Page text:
Why Do My Shins Hurt When I Run
Shin bone pain is quite common during running, whether you’re a beginner who has been running for a few months or a seasoned runner who is competing at the highest levels. Since it’s quite a common running injury, a lot of runners end up asking “why do my shins hurt when I run?”
While stress fracture is still a possibility, the majority of cases where shins hurt while running are caused by shin splints. This is a minor condition known as “medial tibial stress syndrome” that causes pain accompanied by slight swelling around the shins due to overuse of muscles, connective tissues, and tendons.
In today’s article, we’ll walk you through a brief guide with everything you need to know about shin pain, and what you should do about it. Let’s dive right in!
Why Do My Shins Hurt When I Run?
Between the knee and the ankle, there are two bones in the human body, which are known as the tibia and the fibula. However, when we say shinbone, we usually refer to the larger and thicker one that handles the majority of support of that area, which is the tibia.
Tibias are usually under noticeable stress while running, as they need to handle the weight of almost all of your body. For that reason, they’re prone to some overuse injuries that can cause shin pain.
The most common of all these injuries is shin splints and tibial stress fractures, although the latter is less likely and is usually considered a complication of the first.
Other conditions can also cause shin pain, such as injuries and inflammation in tendons and muscles around the shin bone, but they’re all significantly less common than shin splints.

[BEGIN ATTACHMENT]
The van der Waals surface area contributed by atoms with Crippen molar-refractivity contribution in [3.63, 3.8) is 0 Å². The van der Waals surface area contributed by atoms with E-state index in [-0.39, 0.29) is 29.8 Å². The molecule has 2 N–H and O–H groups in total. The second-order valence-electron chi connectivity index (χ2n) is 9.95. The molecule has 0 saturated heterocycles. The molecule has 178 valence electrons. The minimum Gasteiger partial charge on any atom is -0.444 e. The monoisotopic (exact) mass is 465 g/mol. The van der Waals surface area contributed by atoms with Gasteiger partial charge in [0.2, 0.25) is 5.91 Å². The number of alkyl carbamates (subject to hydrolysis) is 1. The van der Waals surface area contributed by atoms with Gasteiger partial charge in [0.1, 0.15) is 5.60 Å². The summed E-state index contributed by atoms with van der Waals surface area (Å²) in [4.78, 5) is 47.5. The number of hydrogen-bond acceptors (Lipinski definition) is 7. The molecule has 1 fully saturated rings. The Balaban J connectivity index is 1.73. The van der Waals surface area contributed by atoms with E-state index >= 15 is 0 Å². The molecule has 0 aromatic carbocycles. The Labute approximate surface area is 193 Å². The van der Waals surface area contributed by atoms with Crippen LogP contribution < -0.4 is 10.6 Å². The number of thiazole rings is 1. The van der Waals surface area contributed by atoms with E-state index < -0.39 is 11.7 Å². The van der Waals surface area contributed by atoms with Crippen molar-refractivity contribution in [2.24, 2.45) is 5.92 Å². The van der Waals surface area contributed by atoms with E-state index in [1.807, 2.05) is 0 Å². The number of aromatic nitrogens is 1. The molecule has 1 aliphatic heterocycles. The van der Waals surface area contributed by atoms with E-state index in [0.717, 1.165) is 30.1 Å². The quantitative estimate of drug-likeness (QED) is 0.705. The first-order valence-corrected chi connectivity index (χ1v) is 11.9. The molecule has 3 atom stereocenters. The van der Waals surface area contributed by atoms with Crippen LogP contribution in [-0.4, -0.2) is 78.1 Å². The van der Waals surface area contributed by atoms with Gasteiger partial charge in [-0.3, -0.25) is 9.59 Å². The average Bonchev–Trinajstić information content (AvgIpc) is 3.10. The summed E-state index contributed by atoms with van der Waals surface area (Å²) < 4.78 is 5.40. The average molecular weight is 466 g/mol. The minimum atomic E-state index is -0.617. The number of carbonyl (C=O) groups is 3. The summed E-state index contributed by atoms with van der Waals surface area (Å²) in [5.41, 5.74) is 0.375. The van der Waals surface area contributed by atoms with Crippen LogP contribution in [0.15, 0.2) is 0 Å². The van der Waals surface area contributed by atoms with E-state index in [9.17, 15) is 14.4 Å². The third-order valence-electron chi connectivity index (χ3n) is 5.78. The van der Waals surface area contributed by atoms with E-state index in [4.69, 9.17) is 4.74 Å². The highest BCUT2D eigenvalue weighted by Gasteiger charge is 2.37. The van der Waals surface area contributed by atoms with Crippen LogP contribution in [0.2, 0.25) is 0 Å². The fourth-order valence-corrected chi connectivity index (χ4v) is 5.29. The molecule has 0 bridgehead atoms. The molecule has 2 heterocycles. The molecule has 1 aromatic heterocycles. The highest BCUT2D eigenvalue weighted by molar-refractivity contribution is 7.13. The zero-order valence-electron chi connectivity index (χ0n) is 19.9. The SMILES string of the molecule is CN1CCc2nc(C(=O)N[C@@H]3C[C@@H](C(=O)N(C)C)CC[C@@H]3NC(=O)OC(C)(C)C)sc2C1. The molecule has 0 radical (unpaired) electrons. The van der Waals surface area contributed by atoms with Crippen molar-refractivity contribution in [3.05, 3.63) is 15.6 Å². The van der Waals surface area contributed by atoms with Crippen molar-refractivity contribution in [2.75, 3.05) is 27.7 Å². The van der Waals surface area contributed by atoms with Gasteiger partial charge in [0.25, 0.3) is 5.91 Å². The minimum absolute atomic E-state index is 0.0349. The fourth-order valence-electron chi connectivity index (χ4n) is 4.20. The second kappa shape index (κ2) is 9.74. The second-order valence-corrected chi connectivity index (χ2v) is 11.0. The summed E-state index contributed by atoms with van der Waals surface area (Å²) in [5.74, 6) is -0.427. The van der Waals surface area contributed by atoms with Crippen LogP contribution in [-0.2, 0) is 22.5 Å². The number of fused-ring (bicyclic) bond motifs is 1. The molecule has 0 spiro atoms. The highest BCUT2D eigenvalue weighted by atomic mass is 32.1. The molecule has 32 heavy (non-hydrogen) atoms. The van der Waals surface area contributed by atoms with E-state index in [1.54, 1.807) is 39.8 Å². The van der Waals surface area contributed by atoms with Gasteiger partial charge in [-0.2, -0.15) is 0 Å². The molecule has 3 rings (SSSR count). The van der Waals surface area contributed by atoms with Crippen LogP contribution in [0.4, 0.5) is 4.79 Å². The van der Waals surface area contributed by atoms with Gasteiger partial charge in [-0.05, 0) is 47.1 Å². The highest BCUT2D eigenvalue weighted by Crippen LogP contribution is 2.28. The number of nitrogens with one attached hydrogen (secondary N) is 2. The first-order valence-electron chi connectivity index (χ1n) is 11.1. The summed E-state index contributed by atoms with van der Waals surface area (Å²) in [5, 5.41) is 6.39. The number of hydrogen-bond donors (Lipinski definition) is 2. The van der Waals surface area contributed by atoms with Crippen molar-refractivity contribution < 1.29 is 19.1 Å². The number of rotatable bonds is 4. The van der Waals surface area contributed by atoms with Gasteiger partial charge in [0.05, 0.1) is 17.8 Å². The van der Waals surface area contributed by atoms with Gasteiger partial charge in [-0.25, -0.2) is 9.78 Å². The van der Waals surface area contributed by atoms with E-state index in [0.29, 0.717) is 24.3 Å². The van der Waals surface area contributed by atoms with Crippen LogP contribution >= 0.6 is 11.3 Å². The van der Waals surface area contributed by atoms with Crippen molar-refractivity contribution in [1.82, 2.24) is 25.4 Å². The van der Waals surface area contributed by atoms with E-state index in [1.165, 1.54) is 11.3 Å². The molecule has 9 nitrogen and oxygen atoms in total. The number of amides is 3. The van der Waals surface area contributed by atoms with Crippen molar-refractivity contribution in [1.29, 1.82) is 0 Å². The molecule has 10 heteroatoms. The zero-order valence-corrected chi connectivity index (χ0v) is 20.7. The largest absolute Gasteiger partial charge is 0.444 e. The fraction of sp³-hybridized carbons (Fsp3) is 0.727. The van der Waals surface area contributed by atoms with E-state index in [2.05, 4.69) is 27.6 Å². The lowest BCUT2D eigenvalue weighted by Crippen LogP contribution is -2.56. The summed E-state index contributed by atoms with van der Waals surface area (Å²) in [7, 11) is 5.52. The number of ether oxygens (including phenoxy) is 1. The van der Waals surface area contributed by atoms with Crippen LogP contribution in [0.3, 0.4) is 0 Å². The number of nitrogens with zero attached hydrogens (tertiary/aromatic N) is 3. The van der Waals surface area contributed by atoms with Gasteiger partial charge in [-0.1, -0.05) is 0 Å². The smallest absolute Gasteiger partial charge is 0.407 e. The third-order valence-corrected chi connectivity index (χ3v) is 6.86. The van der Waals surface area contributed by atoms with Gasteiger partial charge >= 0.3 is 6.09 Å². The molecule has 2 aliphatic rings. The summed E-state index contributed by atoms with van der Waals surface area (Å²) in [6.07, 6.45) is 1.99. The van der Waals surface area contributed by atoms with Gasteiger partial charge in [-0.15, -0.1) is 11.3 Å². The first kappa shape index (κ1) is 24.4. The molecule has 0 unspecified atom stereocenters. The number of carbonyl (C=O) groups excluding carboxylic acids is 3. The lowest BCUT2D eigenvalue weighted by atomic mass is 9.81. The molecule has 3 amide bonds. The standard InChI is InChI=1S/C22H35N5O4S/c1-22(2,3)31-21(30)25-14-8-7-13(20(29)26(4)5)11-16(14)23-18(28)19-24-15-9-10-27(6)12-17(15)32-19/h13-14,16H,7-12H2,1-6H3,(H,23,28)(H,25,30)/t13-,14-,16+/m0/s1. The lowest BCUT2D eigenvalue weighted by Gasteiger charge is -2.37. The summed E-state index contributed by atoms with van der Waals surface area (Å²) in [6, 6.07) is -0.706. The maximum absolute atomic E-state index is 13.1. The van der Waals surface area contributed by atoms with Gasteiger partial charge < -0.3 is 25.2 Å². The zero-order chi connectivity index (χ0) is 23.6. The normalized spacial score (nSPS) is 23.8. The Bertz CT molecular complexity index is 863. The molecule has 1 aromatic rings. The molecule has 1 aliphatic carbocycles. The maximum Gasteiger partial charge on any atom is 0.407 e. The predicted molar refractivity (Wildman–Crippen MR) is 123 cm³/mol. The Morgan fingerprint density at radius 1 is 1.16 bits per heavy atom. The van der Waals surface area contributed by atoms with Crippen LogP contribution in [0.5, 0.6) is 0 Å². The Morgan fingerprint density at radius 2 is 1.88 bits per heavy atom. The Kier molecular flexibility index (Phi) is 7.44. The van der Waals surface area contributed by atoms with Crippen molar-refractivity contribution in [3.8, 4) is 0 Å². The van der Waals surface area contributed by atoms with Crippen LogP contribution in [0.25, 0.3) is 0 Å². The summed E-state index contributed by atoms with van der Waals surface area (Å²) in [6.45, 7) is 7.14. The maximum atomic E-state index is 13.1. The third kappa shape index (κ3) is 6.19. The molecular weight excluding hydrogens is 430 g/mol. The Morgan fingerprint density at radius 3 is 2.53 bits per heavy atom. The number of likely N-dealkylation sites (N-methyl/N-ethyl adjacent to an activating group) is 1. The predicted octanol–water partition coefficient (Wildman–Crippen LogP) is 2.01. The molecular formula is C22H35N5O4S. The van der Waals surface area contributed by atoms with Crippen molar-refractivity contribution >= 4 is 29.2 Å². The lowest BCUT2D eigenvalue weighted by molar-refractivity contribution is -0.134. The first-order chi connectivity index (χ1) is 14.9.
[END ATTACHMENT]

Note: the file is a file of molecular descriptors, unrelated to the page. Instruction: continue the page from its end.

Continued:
What Exactly Are Shin Splints?
If you want to know how to deal with shin splints, you should know more about the condition. In this section, we’ll take a quick look at this condition and what causes it.
A shin splint is usually a term that describes any minor overuse injury that affects the lower leg bones. The medical name of shin splints is “medial tibial stress syndrome (MTSS)”.
The pain is typically caused by small tears and damage to the tissue of the shin bone or the muscles that surround it (posterior tibialis or anterior tibialis muscle).
The site of the pain will usually depend on the affected part of the shin, although it’s usually classified as lower leg pain. For example, shin splints that affect the front of the shit are called “anterior shin splints” while the ones at the back are called “posterior shin splints”.
Are Shin Splints Common Among Runners?
Shin splints are surprisingly common, especially among beginners who already have weaker or untrained leg muscles.
In fact, according to a study on the condition, it affects anywhere between 5% to 35% of all runners. The study also shows that they can affect a huge range of people, such as:
- Military personnel, dancers, and those who spend a lot of time walking or standing
- Runners with flat feet
- Patients with bone density problems, such as osteopenia and osteoporosis
- Anyone who runs without a proper supportive shoe for running
What Causes Shin Splints?
Now that you know more about shin splints and how common they are, you might be wondering about the situations that cause them. In this section, we’ll walk you through all these causes, so you can avoid them in the future:
Since shin splints are overuse injuries, excessive training is one of the main reasons why people get them.
Hard exercise like running for long distances without rest days is one of the main causes of the condition.